As a parent, you may not realize that your young athlete’s school or sport program may employ an athletic trainer. In fact, you may have never even heard the term “athletic trainer” before! These trainers serve an important role in your athlete’s development, and they can be your athlete’s greatest advocate in sport—if you know how to best utilize their services.
Here, Dr. Michele LaBotz, TrueSport Expert and sports medicine physician, explains the role of an athletic trainer, helping you to understand how to access and best take advantage of the services that they offer.
What is an Athletic Trainer?
An athletic trainer has a high-level designation as a medical care professional. According to the National Association of Athletic Trainers, “Athletic training encompasses the prevention, examination, diagnosis, treatment and rehabilitation of emergent, acute or chronic injuries and medical conditions.” Athletic training is recognized by the American Medical Association and the Department of Health and Human Services as an allied health care profession and is highly regulated.
“People throw the term “trainer” around without recognizing that athletic trainers are certified and licensed health care professionals who are specifically trained in this capacity,” explains LaBotz. “Many states even have mandatory athletic trainer coverage in the schools—and athletes and families should be aware of their services.”
(Coverage in schools varies by state. If you’re not sure if your school has an athletic trainer, ask the coach or phone the school’s main office to check.)
Understand the Role of an Athletic Trainer
“The main responsibility of the athletic trainer is to advocate for the safety of the athletes in their care,” says LaBotz. “They can often run ‘interference’ between the athlete and the coaching staff. Young athletes are often really intimidated by their coaches, and the athletic trainers can serve as a buffer or a go-between.”
Additionally, athletic trainers may be tasked with assessing if athletes are in a safe environment. This can include protective gear and equipment, or simply determining if it’s too hot, cold or stormy to play. “In the summer, it’s the athletic trainers who make sure that good cooling opportunities are available on site if there’s a risk for heat injury,” says LaBotz.
They also help set return to play protocols based on current science and approved standards of care. “Athletic trainers help implement the return to play plan, not just after an injury, but even after an illness like COVID or a concussion,” says LaBotz. “Anytime there are graduated stepwise progressions to returning to play, the athletic trainers are there to prevent the athlete from being their own worst enemy. We know kids want to get back to sport quickly, so the athletic trainer is often the one who has to hold them back. The athletic trainer serves as an enforcer in this role.”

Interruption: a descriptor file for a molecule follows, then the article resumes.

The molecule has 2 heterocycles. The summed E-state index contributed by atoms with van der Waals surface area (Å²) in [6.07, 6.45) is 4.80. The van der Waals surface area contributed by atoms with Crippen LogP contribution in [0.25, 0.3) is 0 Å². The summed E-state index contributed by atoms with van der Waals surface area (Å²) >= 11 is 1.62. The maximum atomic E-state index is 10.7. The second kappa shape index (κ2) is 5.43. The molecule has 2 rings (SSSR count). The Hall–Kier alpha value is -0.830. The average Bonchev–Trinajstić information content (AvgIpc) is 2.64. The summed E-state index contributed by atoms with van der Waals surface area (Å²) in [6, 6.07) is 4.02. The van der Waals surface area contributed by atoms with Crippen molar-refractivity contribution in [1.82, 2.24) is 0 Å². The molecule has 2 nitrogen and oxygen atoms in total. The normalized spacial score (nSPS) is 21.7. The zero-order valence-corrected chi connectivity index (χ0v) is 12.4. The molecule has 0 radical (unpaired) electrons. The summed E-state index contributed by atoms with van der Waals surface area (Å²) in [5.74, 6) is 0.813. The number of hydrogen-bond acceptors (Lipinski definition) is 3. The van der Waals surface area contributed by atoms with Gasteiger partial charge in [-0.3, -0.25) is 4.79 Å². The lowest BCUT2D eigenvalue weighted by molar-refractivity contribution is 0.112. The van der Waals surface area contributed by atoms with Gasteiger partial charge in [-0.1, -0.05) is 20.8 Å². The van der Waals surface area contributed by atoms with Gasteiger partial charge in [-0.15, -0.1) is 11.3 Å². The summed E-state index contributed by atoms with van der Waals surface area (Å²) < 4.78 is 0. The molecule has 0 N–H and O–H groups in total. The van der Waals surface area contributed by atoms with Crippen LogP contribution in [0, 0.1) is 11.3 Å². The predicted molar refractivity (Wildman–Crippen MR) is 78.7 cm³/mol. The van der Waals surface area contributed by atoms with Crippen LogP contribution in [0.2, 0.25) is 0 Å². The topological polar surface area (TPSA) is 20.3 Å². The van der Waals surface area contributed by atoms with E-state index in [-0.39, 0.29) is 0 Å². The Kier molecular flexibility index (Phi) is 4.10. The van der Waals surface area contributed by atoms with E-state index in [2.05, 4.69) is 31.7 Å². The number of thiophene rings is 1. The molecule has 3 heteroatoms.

Urge Your Athlete to Communicate with Their Athletic Trainer
While an athletic trainer can help an athlete with a huge range of things, it’s hard for them to help an athlete who isn’t asking for help. Most schools will only have one athletic trainer for all the athletes, so the demands on their time are endless. Because of this, it’s important to urge your athlete to connect with the athletic trainer if they need help.
“An athletic trainer can be incredibly helpful since they often are seeing athletes regularly and may be more likely than the coach to notice if something is amiss,” says LaBotz. “But, if the athlete is hiding it from the athletic trainer, there’s no way for the trainer to help. There needs to be an open line of honest communication between athletes and trainers.”
It may help if your athlete understands that an athletic trainer’s goal is not to keep athletes away from sport. Rather, it’s to let them participate safely.
You Can Also Communicate with the Athletic Trainer
If your athlete is currently injured and is already working with a physical therapist, an athletic trainer may simply be a second set of eyes checking in on the rehabilitation efforts, possibly communicating directly with the coach to decide on the best return to play setup for your athlete. “Sometimes, the athletic trainer can take the lead on the rehabilitation process,” says LaBotz. “If an athlete is already doing physical therapy, the athletic trainer can still be a key part in getting them from rehab mode into return-to-sport mode, helping design ways for an athlete to continue to practice in a way that’s safe.”
If your athlete is currently rehabilitating an injury, speak to their athletic trainer and the healthcare provider you’re working with, and ensure that they can share feedback and notes with each other. If the two aren’t in communication, make sure you’re sharing information from the rehab specialist to the athletic trainer to keep them informed.
“If the healthcare provider is giving information that the parents think would be helpful, share that with the athletic trainer,” says LaBotz. “Parents can make sure that the athletic trainer is part of the broader ‘health care team’ for the athlete.”
The goal here is to avoid “silos.” Often, healthcare providers and athletic staff aren’t speaking to each other, and a lot of important information can get missed, often delaying an athlete’s return to play.
Athletic trainers can be the greatest advocate for your athlete. They can help prevent and treat injuries and prescribe the best protocols for return to play. They can also serve as a bridge for communication with a coach if an athlete is concerned about a lingering injury or illness but is unable to adequately communicate their concerns to a coach.
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